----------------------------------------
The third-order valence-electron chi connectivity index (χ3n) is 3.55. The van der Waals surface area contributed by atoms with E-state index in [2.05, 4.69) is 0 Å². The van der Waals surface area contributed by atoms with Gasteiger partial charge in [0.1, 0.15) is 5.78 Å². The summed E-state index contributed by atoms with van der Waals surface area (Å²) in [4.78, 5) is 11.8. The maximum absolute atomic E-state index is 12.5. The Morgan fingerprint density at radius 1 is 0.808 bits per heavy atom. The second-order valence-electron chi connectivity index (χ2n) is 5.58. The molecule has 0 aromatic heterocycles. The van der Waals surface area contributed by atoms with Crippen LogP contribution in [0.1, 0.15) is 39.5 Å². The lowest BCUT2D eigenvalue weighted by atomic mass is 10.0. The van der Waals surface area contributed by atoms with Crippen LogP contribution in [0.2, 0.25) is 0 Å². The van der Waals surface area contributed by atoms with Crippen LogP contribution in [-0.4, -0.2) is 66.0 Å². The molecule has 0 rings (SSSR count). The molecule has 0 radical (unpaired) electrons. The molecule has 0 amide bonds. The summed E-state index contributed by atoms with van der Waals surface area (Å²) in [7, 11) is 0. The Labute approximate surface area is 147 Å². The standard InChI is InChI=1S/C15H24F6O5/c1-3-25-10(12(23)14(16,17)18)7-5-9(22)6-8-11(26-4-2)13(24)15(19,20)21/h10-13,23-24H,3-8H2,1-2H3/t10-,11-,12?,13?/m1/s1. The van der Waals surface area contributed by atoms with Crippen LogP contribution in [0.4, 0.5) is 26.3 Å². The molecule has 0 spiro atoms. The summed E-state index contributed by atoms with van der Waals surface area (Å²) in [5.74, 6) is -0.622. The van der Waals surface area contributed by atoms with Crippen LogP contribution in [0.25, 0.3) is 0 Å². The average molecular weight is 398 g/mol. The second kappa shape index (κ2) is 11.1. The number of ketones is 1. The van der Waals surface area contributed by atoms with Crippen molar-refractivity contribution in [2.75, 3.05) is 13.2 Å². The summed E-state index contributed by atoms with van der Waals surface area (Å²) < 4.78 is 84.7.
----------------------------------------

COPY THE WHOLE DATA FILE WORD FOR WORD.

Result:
The third-order valence-electron chi connectivity index (χ3n) is 3.55. The van der Waals surface area contributed by atoms with E-state index in [2.05, 4.69) is 0 Å². The van der Waals surface area contributed by atoms with Gasteiger partial charge in [0.1, 0.15) is 5.78 Å². The summed E-state index contributed by atoms with van der Waals surface area (Å²) in [4.78, 5) is 11.8. The maximum absolute atomic E-state index is 12.5. The Morgan fingerprint density at radius 1 is 0.808 bits per heavy atom. The second-order valence-electron chi connectivity index (χ2n) is 5.58. The molecule has 0 aromatic heterocycles. The van der Waals surface area contributed by atoms with Crippen LogP contribution in [0.1, 0.15) is 39.5 Å². The lowest BCUT2D eigenvalue weighted by atomic mass is 10.0. The van der Waals surface area contributed by atoms with Crippen LogP contribution in [0.2, 0.25) is 0 Å². The van der Waals surface area contributed by atoms with Crippen LogP contribution in [-0.4, -0.2) is 66.0 Å². The molecule has 0 rings (SSSR count). The molecule has 0 radical (unpaired) electrons. The molecule has 0 amide bonds. The summed E-state index contributed by atoms with van der Waals surface area (Å²) in [7, 11) is 0. The Labute approximate surface area is 147 Å². The standard InChI is InChI=1S/C15H24F6O5/c1-3-25-10(12(23)14(16,17)18)7-5-9(22)6-8-11(26-4-2)13(24)15(19,20)21/h10-13,23-24H,3-8H2,1-2H3/t10-,11-,12?,13?/m1/s1. The van der Waals surface area contributed by atoms with Crippen LogP contribution in [0.4, 0.5) is 26.3 Å². The molecule has 0 spiro atoms. The summed E-state index contributed by atoms with van der Waals surface area (Å²) in [5.74, 6) is -0.622. The van der Waals surface area contributed by atoms with Crippen LogP contribution in [0.25, 0.3) is 0 Å². The average molecular weight is 398 g/mol. The second kappa shape index (κ2) is 11.1. The number of ketones is 1. The van der Waals surface area contributed by atoms with Crippen molar-refractivity contribution in [2.75, 3.05) is 13.2 Å². The summed E-state index contributed by atoms with van der Waals surface area (Å²) < 4.78 is 84.7.